Wednesday, March 26, 2014

Chico Stage Race, March 21st - 23rd

This event was beyond my expectations - great courses, great organization, and great competition. As a 35+ cat. 4 I had three races over two days. Pro 1/2s and 35+ cat. 1/2/3s had an extra race on the Friday, The Thunderhill circuit race, evidently a fast, furious, and fun event.

Saturday, March 22nd, Paskenta Hills Road Race

This was a perfect course for me. Flat to begin with, some nice rolling hills 2/3s of the way through, 4 miles of gravel road (to sort the wheat from the chaff), and a slightly uphill power sprint to the finish.
The race started off at very reasonable pace. Team Velo Promo had a number of riders. I was expecting them to put out some effort to keep up the pace but they only made a couple of uncoordinated attacks. A Team Audi rider, David Page, pulled consistently at over 20 mph for a major part of the race. There were a couple of attacks on the rolling hills but nothing got away. We remained as a group until we hit the infamous gravel. Now, I was expecting something like the Strade Bianchi in Italy. Gravel roads worn down by lots of vehicle use. Basically, four hardened tracks with gravel in between, not the Paskenta gravel, oh no! There was loose gravel all over the road. There were some hardened areas but it was never easy going.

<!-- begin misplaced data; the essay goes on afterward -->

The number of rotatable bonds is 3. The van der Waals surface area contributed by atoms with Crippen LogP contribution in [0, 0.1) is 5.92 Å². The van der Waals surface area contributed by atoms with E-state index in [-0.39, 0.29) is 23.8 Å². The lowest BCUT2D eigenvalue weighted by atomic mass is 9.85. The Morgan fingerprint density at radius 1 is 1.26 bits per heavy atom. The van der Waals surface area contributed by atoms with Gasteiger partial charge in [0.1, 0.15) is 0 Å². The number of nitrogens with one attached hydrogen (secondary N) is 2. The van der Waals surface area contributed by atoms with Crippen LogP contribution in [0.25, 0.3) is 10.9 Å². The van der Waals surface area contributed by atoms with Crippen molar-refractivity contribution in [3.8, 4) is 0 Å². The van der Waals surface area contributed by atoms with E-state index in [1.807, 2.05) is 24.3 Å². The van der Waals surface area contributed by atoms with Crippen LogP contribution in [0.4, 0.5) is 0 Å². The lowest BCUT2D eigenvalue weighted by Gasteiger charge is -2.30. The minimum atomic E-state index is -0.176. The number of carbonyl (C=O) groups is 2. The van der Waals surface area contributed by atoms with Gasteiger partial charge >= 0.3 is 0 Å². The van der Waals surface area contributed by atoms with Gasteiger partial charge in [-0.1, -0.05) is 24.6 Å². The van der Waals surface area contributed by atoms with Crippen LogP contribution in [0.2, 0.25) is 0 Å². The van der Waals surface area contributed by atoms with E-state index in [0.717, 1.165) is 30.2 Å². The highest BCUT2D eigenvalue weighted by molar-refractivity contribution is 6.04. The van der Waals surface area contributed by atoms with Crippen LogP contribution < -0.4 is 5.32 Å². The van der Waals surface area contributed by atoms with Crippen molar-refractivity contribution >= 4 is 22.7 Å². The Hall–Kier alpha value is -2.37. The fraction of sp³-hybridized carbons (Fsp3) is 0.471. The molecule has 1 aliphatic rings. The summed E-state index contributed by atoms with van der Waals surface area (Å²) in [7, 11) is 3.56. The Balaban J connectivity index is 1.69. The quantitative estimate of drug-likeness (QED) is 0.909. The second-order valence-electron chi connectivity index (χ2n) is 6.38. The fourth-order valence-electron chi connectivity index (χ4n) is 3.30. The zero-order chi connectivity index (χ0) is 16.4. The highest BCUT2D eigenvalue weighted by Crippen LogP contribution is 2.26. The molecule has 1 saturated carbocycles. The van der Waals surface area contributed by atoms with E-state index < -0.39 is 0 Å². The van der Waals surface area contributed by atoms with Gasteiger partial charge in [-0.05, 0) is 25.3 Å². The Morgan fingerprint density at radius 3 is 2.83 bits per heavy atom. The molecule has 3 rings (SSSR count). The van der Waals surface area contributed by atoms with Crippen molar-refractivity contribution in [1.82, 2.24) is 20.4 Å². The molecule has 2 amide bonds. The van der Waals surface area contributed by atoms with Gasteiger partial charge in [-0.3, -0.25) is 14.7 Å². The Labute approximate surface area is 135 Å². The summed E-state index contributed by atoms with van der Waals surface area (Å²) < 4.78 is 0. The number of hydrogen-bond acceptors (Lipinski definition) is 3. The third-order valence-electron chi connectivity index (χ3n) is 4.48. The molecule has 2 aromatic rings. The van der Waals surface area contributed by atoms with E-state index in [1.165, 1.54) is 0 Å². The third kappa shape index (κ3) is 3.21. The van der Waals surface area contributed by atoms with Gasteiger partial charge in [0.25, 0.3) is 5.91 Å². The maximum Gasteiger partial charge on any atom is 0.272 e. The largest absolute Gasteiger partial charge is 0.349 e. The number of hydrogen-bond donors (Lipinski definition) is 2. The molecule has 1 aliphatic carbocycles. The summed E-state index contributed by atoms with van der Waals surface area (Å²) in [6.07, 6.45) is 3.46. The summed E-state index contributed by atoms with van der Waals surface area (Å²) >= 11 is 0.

There was a short, sharp hill as soon as we hit the gravel. A Cushman Wakefield rider made an attack. The peloton was shocked into action. I went around the outside of everyone and found myself on the loosest gravel. It was like snowboarding. My bike was snaking from side to side and I had to use all my bike handling skills to keep myself upright. The Cushman Wakefield rider died and David Page hit the front with me on his wheel. I found a good rhythm - I held my weight back and turned a lower gear keeping a high cadence. Trying to power through it only made my rear wheel spin. Knowing how many of the riders were spooked by the gravel, I attacked. I looked back and found David Page on my wheel. I let up and he passed me. We dropped most of the peloton. We were now a group of six. David and I alternated pulls for a couple of minutes until I realized we weren't dropping anyone. So, I sat on his wheel until we got back onto the road. I tried another attack but the group stuck. I sat back and - most deviously - breathed hard, as though I were spent. David went past hard and I stuck to his wheel. Everyone else jumped on mine. I had hoped we would have dropped the others but they were quite classy riders for cat. 4.

With 3 km to go I made another attack. It didn't stick as riders bridged up. David Page, once again, took to the front. I sat on his wheel. We went past the 1 km mark. I could feel the pressure of the other riders as they pressed up around me. I could feel them waiting to pounce. I saw a white marker and thought it was 250m to go. I was wrong, it was 500m to go, but I attacked anyway. I launched off the  front and left everyone. I got to 250 and realized I had gone way too early but I kept grinding it out and made another effort. Unfortunately, I was caught about 20-30m from the line. If I had even waited until 300m I probably would have nailed it. I was feeling so strong that day. It felt good to have been in command of the final few miles. However, I learned how my impatience isn't the best of friends with my winning. It was a great race, really enjoyable. As much as it hurt, I loved how the gravel weeded out the weaker riders.